I Self-Published a Book One Year Ago — What I Learned – Entrepreneur’s Handbook


Spoiler alert: I highly recommend it

Image Courtesy of Author

In the 90s, unsigned musicians used to print their own CDs and sell them on street corners. It was a way to step around the music industry and its exploitative contracts.

Since then, the proliferation of the internet has improved the prospects of artists of all kinds. Now we have many platforms to choose from when publishing our work. Writers are, perhaps, the primary beneficiaries of this evolution.

The difference is that unsigned musicians in the 90s wanted to get signed eventually; self-published authors predominantly don’t.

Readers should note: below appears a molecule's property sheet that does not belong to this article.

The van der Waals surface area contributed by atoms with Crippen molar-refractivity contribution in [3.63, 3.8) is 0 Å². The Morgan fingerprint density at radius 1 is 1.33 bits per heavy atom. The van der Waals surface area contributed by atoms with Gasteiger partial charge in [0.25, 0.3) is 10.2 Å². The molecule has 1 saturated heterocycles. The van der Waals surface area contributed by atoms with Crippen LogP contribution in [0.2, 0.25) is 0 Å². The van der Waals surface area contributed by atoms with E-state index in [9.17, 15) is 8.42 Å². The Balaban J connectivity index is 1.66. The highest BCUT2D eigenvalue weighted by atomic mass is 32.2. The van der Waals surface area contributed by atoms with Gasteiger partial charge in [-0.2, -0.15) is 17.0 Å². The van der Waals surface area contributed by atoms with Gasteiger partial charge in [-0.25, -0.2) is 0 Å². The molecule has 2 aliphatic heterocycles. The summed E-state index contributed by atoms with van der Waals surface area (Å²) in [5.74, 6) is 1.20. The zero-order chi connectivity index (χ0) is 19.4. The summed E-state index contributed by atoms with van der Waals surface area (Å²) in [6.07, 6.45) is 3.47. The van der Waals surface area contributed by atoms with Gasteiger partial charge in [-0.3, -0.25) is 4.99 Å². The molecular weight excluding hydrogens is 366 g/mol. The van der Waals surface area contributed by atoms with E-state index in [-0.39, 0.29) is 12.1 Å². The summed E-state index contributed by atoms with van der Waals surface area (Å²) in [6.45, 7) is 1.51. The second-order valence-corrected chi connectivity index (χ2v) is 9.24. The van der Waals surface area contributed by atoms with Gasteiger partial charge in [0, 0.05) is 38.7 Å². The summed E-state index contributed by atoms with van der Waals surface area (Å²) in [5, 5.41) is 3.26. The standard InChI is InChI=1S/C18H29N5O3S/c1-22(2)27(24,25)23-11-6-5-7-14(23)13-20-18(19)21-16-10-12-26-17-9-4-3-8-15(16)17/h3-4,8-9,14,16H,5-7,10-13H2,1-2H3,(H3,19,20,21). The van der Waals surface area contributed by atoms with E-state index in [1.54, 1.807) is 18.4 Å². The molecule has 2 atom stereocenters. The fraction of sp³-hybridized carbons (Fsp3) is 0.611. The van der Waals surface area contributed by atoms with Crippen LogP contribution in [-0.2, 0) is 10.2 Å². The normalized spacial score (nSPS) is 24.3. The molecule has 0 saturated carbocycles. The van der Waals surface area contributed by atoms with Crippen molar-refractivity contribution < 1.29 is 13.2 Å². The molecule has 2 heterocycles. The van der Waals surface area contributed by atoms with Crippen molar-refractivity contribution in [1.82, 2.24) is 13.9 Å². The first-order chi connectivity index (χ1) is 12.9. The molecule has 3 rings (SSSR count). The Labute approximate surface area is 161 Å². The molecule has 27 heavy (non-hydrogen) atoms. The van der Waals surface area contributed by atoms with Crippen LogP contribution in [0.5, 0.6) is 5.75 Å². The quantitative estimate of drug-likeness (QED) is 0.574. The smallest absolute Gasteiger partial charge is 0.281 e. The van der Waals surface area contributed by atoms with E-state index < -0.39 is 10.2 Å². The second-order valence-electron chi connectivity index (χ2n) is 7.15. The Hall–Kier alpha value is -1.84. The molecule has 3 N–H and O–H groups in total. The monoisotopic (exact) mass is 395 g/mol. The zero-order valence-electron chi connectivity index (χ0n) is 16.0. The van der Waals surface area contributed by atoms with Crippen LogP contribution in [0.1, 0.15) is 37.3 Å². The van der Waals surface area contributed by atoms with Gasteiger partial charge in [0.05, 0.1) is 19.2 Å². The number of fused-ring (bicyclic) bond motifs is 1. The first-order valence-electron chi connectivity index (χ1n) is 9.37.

A book publisher from Canada once found my writing and offered a book deal to me.

The deal was: $5,000 (half up-front) for a book of about 200 pages and no royalties.

I scoffed loudly (as one does when someone is trying to screw them over) and asked for $10,000 + 50% royalties. They backed out immediately, saying that’s very far from what they offer to authors.

I thought they were lying, but it turned out I was naive. When I asked several authors I know about this, they said the deal was pretty standard. Unless you are a very big name, you’re lucky if you can get 10% royalties.

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Source: https://entrepreneurshandbook.co/i-self-published-a-book-one-year-ago-what-i-learned-d5c0480f1dc6

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